Later on—we weren't there yet—we replaced the animation processor with multiple broadcasters. It's a new concept in our architecture. In this way, we can add multiple sources in our infrastructure, and the director will prioritize which broadcast will be displayed on the keyboard wall.
A little fun fact: One of our colleagues was developing Space Invaders and other games like Tetris, and we also added a broadcaster into the game. So every time he was playing Space Invaders, we can follow along on the keyboard wall.
In the end, we had a very responsive, extensive architecture. We can plug and play multiple resources and fine-tune which images will be displayed on the keyboard wall. Now you have some idea of the programs in our architecture that are responsible for processing images and controlling keyboards.
It shouldn't be a surprise. We are using Nomad from HashiCorp to control and manage all those components I already talked about. In the end, we are using Nomad, but when the project started, we didn't use Nomad—so let's see how we ended up using tools from HashiCorp.
When the project started, the main focus was on coding. We didn't want to lose time thinking about how we will run all those little components and programs on the Raspberry Pis. We needed to have a proof-of-concept as soon as possible so that we are sure we can use the keyboards and display images on them.
The student who was working on the internship was running the Controller manually on one Raspberry Pi. So when he was developing and testing and coding, it was only one Raspberry Pi that was needed. The Orchestrator and all the other components were running on his local machine. It was in this setup that he presented this internship at the school. Later on, he was a ToThePoint employee.
Everything was working. We had a proof-of-concept, and we can stream images to the wall. Now let’s go for a first operational installation. Four keyboards are fine, but we want to take the wall with us to the Hackathon. So we need a first operational installation because we cannot reuse the student's laptop—and one Raspberry Pi is not enough.
We took all those applications, and we packaged them as Docker images using GitLab CI. We took an Intel NUC. It's a small computing device—very portable—so we can take it along with our keyboard wall. We installed Docker on it, and then we started all of our applications in the background using Docker.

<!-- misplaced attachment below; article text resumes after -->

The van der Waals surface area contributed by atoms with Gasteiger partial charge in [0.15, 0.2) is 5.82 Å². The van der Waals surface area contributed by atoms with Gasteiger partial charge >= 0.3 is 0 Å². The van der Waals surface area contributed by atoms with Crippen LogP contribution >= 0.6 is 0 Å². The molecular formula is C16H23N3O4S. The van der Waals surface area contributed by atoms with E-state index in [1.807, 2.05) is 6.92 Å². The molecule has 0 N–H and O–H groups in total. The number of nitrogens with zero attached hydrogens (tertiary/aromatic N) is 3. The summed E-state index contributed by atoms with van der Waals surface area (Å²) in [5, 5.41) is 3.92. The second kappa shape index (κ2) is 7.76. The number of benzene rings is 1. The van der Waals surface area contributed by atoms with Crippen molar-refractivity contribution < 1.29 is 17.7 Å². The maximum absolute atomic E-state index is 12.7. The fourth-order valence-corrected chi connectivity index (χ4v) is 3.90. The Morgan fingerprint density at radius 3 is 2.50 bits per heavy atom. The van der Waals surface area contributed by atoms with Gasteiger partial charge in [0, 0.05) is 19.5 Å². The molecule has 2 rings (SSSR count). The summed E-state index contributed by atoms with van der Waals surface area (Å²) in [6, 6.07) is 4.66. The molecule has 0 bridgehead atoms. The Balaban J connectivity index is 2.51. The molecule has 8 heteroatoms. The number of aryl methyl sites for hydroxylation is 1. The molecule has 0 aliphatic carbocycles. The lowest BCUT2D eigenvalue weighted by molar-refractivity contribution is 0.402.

Configuring one Raspberry Pi manually is not a problem, but then we extended the wall using 18 Raspberry Pis. It was a tedious job to configure all those manually. How are we going to do that? The first thing—a developer is a lazy person, so we always want to automate such things, and the first automation tool that we used was Ansible.
Ansible is a simple, agentless automation tool. It was very feasible for us because we created an Ansible inventory, listing all the Raspberry Pis, and then we can execute commands with one execution on a bunch of Raspberry Pis at the same time.
That's exactly what we did. We already had installed scripts that would install the new version of the Controller. Installing the new version of the Controller was a few steps. First, it will check out the new source code from Git and then it will execute some scripts—compiling the binary and stacking everything in place.
We translated all those scripts in Ansible Playbooks and then we can execute those Playbooks on more than one Raspberry Pi in one single shot. We also added some other operational tasks with Ansible—such as stopping and starting the Controller. We can execute another bunch of them when the wall is onsite—like at a Hackathon or here at HashiCorp.
As you would guess, a lot can go wrong.
Monitoring and troubleshooting
Monitoring and troubleshooting was very hard and painful. As you have seen before in the slides, the Controller was running as a process in the background. There is no management whatsoever. If some Controllers and some processes will go down for any reason, we didn't know which Raspberry Pi was causing the troubles, so it was very hard to troubleshoot, find the problem and to restart the Controller.